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Interesting Facts About Downy Woodpeckers

Raksha Kulkarni
Downy woodpeckers are North America's smallest woodpeckers, growing only up to 6 - 7 inches. This story gives you many more such interesting facts about them.

Did You Know?

In the 1950 - 60s, downy woodpeckers in Northeastern America fed on elm bark beetle, which was responsible for spreading the Dutch elm disease.
Downy woodpeckers are found in backyards, parks, woodlands, etc. Their beautiful black and white back, with downy white feathers and a short, sharp bill justifies their name. These birds are often mistaken as hairy woodpeckers, but both are different. Hairy woodpeckers have a long bill, much longer than that of a downy's. Also, in comparison, downy woodpeckers are smaller in size.

Scientific Classification

  • Kingdom: Animalia
  • Phylum: Chordata
  • Class: Aves
  • Order: Piciformes
  • Family: Picidae
  • Genus: Picoides
  • Species: Picoides pubescens


Both the males and females are white-bellied, and their wings are black with white spots. While the bird is sitting, a white strip of feathers can be seen.
The male bird has a red patch on its head, and females have white lines on either sides of their head.
This bird weighs almost 20 - 33 g, and the wingspan reaches up to 21 - 33 cm (9 - 13 inches). They have a long, barbed and sticky tongue, which makes it easy for them to feed on insects from deep inside the wood and the barks.


The term 'plumage' means the feathery covering of a bird. Every bird has different colors and patterns that change according to the climatic conditions. The young birds of this species start shedding their juvenile plumage in summer and enter the full adult plumage stage by fall end.
The adult birds begin with their fresh winter plumage after their breeding period, which takes almost two months, which ends in September.


They are found throughout the United States, except some parts like Alaska, New Mexico, Texas, Arizona, Nevada, and California, all round the year. Their frequency changes according to the seasons.
These birds like deciduous forests, but they can be seen in varied areas and even near suburban regions. They can be found near rivers, coniferous forests, and orchards too. They are less in numbers in the southwest.

The Downy Woodpecker Call

The downys have a sharp whiny call that sounds like 'pik'. Unlike other birds, the woodpeckers do not have vocal songs. Instead, they drum on trees, logs, or other surfaces, to attract a male and mark their territories.
Their drumming is softer than that of other similar species. They drum almost 17 - 20 times per second. They have stiff feathers that protect their nostrils from the wood dust, while drumming.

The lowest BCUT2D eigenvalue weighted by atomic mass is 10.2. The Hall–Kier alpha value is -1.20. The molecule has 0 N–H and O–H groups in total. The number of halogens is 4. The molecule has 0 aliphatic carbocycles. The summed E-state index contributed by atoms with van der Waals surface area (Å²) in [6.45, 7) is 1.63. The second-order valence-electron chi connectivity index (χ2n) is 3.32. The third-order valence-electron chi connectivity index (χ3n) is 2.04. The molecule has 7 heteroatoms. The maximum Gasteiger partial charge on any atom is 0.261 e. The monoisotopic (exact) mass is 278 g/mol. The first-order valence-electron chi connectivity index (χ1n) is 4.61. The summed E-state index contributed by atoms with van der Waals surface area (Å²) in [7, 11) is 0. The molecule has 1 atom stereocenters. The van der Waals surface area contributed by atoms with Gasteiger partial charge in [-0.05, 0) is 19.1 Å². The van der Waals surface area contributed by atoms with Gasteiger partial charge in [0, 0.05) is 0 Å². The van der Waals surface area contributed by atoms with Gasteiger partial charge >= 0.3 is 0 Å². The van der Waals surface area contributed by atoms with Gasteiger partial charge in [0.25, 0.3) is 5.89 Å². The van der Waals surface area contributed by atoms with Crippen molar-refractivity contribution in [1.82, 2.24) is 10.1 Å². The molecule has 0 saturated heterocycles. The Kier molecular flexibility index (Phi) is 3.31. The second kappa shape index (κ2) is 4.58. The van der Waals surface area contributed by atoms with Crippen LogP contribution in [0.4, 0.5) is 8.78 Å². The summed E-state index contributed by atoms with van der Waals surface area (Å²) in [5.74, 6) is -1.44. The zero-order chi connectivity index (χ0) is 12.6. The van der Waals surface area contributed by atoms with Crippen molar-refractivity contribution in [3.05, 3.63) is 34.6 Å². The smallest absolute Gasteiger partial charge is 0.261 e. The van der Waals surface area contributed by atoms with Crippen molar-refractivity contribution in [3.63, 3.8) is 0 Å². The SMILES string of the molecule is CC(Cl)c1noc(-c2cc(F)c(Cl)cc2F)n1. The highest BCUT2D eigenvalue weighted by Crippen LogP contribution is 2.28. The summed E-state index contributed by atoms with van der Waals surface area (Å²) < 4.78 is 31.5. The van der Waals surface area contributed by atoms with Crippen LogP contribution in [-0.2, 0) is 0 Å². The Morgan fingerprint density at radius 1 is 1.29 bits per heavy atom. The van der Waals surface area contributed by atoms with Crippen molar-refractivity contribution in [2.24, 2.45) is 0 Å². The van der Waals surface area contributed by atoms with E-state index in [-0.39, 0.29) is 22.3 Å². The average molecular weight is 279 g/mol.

These birds mainly feed on insects, specially wood larvae. The male and female feed in different areas. The male feeds where there is plenty of food and does not allow the female in his territory. These birds can be seen near bird feeders too, feeding on peanut butter and suet.
In the winters, they join other birds and help each other to find food and to keep an eye on the predators. These birds help our ecosystem by eating all the destructive insects.


These birds drill their own cavities for their nests, mostly in dying or dead wood. The cavities are 8 - 50 feet above the ground. Drilling is done by both male and female, and it takes almost two weeks to complete the task. The entrance is only about one and a quarter inches, from which only the birds can enter (except snakes, which can be threats).
These birds can also live in man-made bird holes. Soft woodchips are dropped into the hole by the female bird. Their mating season starts in early spring. The female lays 4 - 5 white eggs, which are incubated by both, mostly by the male. Each egg takes 12 days to hatch.

Life Cycle/Lifespan

The young babies are fed by parents in the nest itself. The newborn takes almost 3 weeks to fully grow and leave the nest. The woodpecker is ready to have babies in less than a year. The average lifespan of these birds is between 1 - 2 years. A 5-year-old bird is said to be very old. The longest lifespan of this bird recorded is 11 years and 11 months.

Other Interesting Facts

✦ Downy woodpeckers were first officially named by a Swedish biologist named Carolus Linnaeus in 1766.
✦ These birds are 12 percent larger in Alaska, than they are in Florida because small birds happen to lose heat faster than the larger birds due to the ratio of surface area to weight.
✦ They have been an epitome of hard work and courage. So, as a mark of respect, many Native American tribes have been inspired by the red patch, a significant feature depicted by the male downy.
✦ These birds have this unique feature of flattening themselves on the tree trunk to trick their predators.

✦ They have a great sense of smell and sound, which makes it easy for them to find their prey.